"They're going to be so close to the action," Reiss says. "We're going to put them in situations where they're going to interact and touch every person who comes in."

The students will learn time management, communication skills, and how to take direction and feedback, he says.

"This is a good way to take every slip up and fall and turn it into a learning moment," Reiss says. "I'm hoping they'll get the goose bumps like I do, but maybe they'll discover that they don't want to work in an environment like this. That's important, too."

RCM is one of the first charter high schools in the area to follow a career-building model.

"We have a 95 percent attendance rate," Francione says. "Our students want to be here and they know we want them to be here."

The teacher-led school has had no students drop out and no staff turnover, he says.

Cooper, Bermudez, and Richmond say they're thankful they're going to RCM.

"Gangs are inside and outside some [city school district] schools," Cooper says. "Sometimes you have a bunch of dudes who think that a street is their street. If I'm going home and I see six or eight dudes who are coming toward me, I might take a different way because they might jump me or something."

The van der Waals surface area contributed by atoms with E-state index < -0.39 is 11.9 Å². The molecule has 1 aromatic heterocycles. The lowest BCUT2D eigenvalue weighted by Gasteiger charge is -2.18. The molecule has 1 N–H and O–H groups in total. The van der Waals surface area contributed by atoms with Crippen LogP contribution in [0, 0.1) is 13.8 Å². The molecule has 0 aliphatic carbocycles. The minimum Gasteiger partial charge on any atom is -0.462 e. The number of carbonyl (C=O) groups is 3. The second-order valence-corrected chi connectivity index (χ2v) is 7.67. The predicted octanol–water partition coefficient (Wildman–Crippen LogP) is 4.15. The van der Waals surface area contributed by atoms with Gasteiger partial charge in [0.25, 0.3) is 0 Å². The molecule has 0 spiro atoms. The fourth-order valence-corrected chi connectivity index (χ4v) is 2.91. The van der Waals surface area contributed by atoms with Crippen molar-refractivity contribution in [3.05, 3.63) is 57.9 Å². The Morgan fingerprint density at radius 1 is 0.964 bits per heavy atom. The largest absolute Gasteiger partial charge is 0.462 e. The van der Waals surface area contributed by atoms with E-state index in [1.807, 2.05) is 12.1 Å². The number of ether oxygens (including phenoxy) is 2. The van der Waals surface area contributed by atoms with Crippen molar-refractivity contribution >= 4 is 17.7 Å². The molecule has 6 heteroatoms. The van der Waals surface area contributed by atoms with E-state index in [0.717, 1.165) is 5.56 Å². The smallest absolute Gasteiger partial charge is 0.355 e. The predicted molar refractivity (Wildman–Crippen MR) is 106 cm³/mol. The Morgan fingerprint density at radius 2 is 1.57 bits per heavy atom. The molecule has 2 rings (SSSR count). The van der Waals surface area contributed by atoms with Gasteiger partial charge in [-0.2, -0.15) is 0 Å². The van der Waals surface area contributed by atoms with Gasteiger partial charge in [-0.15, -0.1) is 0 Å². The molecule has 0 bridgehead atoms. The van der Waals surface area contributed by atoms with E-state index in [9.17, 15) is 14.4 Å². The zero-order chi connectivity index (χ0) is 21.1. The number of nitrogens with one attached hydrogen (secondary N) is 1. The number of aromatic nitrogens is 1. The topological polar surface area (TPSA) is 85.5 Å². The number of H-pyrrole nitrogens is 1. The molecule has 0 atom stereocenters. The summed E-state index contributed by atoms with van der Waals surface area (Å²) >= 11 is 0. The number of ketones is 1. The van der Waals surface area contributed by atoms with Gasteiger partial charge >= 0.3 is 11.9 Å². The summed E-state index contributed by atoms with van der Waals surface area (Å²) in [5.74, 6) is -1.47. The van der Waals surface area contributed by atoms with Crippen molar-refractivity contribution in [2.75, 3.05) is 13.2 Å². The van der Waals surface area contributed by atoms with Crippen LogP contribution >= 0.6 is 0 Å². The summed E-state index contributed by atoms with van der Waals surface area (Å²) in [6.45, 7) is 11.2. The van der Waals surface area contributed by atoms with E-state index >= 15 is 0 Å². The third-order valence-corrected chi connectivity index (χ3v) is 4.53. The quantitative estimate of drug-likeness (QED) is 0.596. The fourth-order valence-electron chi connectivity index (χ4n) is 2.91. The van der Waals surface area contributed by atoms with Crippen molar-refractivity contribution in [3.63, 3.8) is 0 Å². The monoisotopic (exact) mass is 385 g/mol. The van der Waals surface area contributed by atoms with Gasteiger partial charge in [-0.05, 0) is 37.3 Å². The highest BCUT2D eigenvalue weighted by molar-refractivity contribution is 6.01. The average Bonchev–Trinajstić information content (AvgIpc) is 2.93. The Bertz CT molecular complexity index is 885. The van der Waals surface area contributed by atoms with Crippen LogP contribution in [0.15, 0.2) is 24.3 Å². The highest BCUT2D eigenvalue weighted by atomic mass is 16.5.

Bermudez says there aren't as many boys right now at RCM and the boys who are there are friends.

"We all know each other and we get along," he says.

Parent engagement is also strong, Francione says, and school functions are well attended.

Though there are no school counselors at RCM, each teacher is an advisor to roughly 13 students on everything from getting extra help on a particular subject to dealing with personal problems.

"You've got to deal with the whole child," Francione says. "Some of our students have behavior problems, but we work with them. You can't leave their social-emotional issues outside the school."

But academically, RCM's test scores haven't been stellar. And Francione acknowledges that he's facing a challenge. Some research suggests that how well new charter schools will perform becomes clear within their first 24 months of operation.

To improve student performance, Francione has invested in technology for the classrooms, and has created tutor-intensive remedial programs for students who are behind in some subjects.

As many as five tutors work with a single classroom teacher to help bring students who are having academic problems up to speed. Francione favors this approach over summer school, which he says isn't as effective.

The school's future may rest on how well Francione and his staff are able to match business and trade professionals with RCM's students. While mentoring can take many forms, Francione says that giving students the opportunity to try different types of work is critical. It's also one of his concerns about the current push toward college readiness.

Many students don't know why they're going to college, he says, and some feel uncomfortable saying they want to be mechanics, for example.

"What are we doing?" Francione says. "That's nonsense. We need our mechanics and plumbers and electricians."